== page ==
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World's First Chief Heat Officer Has Tips for Managing Risks of Extreme Heat

Before Jane Gilbert took on the job for Miami-Dade County, no city in the world had a chief heat officer. What can others learn from the work she’s doing?

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Tree planting in a Miami-Dade County park that is inside an urban heat island.
(Miami-Dade County)
Note: This is a companion piece to the feature story Too Damn Hot — And Getting Hotter: Dealing With Extreme Heat

In 2021, Jane Gilbert was named the world’s first chief heat officer for Miami-Dade County, a position she holds in its Office of Resilience. The position was created by Mayor Daniella Levine Cava in partnership with the Adrienne Arsht-Rockefeller Foundation Resilience Center. (Cava has also named a separate chief bay officer to help lead the work of preserving Biscayne Bay.)

Prior to her appointment, Gilbert served the county for several years as chief resilience officer. Cava is a Democrat and the first woman mayor of the county, one of the largest in America. She’s committed to achieving net zero emissions by 2050, envisioning a green economy driven by innovation.

In its model of an “extreme heat belt” that could impact 100 million Americans by mid-century, the First Street Foundation found that Miami would be the most affected city in America by at least one metric. By 2053, they said, its seven hottest days — currently at 103 degrees Fahrenheit — would increase to 34 days at that temperature, almost twice the average increase in "hottest days" in the rest of the country.

Phoenix and Los Angeles are the only U.S. cities to have dedicated chief heat officers. However governments might organize things, it’s evident that local governments in most states will need in-house capacity to manage and mitigate extreme heat events.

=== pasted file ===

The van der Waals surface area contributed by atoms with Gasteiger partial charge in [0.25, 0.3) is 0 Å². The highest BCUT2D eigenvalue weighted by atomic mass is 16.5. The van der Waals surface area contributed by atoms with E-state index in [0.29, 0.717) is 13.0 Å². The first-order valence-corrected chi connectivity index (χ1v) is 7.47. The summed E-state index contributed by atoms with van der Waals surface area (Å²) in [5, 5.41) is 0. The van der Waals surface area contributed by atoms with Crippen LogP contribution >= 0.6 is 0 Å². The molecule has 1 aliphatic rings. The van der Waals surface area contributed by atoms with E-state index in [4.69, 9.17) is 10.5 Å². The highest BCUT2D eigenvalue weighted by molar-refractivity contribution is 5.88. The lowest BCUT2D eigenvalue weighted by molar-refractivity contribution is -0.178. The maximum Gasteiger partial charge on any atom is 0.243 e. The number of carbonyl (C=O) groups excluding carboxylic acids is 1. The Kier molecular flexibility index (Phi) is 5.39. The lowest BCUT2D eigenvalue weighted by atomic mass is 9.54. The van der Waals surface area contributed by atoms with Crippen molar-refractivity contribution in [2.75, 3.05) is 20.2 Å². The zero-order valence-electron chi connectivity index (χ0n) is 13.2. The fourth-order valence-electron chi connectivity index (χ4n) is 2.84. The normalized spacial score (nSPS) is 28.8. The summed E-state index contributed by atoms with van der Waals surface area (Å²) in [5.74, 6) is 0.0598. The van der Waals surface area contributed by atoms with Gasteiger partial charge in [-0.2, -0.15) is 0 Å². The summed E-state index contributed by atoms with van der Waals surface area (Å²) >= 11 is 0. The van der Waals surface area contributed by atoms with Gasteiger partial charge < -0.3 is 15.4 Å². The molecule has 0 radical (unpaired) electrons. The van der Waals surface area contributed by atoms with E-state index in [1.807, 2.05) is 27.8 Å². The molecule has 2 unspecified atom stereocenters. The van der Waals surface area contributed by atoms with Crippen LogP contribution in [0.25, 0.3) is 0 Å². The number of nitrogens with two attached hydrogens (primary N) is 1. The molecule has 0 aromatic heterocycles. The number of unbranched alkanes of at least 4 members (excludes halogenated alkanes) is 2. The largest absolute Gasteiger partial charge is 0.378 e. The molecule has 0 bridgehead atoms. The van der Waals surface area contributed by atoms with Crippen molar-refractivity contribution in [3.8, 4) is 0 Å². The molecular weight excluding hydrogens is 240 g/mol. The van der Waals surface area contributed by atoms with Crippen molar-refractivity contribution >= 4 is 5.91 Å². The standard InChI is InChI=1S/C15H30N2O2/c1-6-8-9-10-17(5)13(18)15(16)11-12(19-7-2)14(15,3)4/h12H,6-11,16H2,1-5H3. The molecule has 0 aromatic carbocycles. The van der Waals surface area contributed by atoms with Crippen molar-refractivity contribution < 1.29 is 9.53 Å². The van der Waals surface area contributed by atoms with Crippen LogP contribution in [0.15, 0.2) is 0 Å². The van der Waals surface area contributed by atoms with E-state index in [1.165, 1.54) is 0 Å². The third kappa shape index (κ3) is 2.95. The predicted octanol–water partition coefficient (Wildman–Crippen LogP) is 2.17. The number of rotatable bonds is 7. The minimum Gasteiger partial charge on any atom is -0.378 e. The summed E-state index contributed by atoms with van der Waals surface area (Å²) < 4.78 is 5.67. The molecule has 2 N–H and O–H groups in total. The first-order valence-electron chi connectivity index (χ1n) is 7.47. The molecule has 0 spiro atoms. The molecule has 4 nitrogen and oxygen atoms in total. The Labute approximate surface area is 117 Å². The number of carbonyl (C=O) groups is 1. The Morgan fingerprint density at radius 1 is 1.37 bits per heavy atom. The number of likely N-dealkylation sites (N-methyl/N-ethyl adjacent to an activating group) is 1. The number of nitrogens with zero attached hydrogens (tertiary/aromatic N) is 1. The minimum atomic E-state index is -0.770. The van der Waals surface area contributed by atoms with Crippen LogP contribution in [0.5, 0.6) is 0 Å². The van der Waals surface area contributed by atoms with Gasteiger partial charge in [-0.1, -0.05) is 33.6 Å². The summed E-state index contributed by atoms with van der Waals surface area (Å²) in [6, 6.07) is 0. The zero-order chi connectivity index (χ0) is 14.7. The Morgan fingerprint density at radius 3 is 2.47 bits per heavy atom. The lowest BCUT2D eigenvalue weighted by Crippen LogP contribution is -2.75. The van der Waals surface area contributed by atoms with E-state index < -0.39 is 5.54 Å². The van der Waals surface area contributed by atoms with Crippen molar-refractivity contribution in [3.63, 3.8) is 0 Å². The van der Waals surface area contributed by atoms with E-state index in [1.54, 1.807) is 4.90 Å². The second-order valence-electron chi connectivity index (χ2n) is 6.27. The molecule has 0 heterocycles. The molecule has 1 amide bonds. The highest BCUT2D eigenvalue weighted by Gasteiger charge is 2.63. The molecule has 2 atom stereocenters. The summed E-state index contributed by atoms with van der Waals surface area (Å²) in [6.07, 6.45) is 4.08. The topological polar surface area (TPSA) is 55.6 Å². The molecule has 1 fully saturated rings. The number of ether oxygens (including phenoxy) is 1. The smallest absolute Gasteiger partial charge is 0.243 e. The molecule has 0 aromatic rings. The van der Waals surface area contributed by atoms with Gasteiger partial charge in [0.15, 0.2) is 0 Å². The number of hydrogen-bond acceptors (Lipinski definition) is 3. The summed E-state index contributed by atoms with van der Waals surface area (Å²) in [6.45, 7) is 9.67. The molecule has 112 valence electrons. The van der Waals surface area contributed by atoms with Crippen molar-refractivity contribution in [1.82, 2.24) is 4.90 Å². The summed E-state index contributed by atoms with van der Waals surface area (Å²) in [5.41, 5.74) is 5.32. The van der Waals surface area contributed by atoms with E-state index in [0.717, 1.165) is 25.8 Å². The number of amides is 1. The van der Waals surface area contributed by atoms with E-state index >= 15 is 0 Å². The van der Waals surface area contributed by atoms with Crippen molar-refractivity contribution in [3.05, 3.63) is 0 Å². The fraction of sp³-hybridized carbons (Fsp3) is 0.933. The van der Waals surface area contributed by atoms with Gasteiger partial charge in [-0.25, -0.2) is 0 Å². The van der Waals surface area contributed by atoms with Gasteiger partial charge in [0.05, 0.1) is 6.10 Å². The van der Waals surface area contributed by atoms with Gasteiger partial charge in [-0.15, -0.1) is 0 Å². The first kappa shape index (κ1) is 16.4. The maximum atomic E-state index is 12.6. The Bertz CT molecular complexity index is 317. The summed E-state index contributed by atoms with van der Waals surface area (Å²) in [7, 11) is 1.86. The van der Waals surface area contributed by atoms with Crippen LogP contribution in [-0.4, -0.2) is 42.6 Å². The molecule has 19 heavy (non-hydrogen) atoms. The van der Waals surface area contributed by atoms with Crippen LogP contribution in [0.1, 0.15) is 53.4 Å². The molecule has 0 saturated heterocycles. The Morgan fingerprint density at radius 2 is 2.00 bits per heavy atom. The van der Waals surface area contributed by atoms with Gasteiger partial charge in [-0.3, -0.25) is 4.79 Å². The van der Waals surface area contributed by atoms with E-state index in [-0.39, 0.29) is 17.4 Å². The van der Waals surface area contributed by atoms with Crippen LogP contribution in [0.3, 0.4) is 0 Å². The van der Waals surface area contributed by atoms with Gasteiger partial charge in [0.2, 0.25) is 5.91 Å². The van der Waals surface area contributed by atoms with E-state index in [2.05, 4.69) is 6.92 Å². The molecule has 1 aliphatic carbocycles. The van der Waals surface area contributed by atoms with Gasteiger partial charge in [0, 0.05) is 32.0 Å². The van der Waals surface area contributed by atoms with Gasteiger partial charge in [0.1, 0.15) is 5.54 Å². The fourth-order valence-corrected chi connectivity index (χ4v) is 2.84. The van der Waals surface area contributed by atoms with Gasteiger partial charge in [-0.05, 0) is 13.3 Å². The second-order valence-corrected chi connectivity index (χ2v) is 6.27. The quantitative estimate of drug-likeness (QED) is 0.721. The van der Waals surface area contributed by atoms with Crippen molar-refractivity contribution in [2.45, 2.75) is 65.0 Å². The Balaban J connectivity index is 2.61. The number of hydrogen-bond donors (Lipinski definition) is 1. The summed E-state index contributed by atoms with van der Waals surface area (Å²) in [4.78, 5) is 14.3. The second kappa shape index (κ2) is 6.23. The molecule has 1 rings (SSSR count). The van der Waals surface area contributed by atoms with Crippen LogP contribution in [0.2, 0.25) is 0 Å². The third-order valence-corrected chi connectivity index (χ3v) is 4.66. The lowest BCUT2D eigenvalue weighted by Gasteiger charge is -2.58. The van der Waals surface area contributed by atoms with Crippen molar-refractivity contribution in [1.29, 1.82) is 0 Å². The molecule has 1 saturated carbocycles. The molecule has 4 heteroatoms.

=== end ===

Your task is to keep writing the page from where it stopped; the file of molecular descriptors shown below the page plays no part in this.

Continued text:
Gilbert and Miami-Dade County are ahead of the curve in this regard. In a conversation with Governing, she offered an overview of her work and some of the steps local governments can take to keep citizens safe.

Governing: More than half of heat-associated deaths in Maricopa County in Arizona (see companion story) last year were among the homeless population. Is it fair to say that the people at most risk from extreme heat events are those who are most at risk in other ways?

Jane Gilbert: It's certainly true that those who are most at risk are more socioeconomically vulnerable. One of the differences between Maricopa County and Miami-Dade County is that we don't have as large an unsheltered population as they do; it’s about one-seventh the size.

Our population certainly includes the unsheltered, but we also have a lot of outdoor workers. We have an agricultural industry, a large construction industry here. That’s a population at risk, as are those who can no longer afford to keep their home cool or to replace a broken wall unit. There are no minimum cooling standards for rental apartments.

Governing: How do you find the people who need your help the most?

Jane Gilbert: We have chronic high heat, so we need to reach out and make sure people are aware of the risk for the time period between May and end of October.

We have a heat season campaign where we target the ZIP codes that are most at risk. We did a vulnerability analysis and found the ZIP codes that have the most emergency department visits and hospitalizations.

The disparity is quite large. Some ZIP codes can have over four times the number of emergency department visits and hospitalizations as other ZIP codes. Those are correlated with high land surface temperatures, high poverty rates, high percentage of outdoor workers and high percentage of families with children. Our marketing campaign targets those ZIP codes, those demographics.

Governing: What kind of marketing do you use?

Jane Gilbert: Outdoor media — bus shelters and billboards — and radio in English, Spanish and Haitian. We place posters in all our libraries, parks and social service outreach points.
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Jane Gilbert: "Some zip codes can have over four times the number of emergency department visits and hospitalizations as other zip codes. Those are correlated with high land surface temperatures, high poverty rates, high percentage of outdoor workers and high percentage of families with children. Our marketing campaign targets those zip codes, those demographics."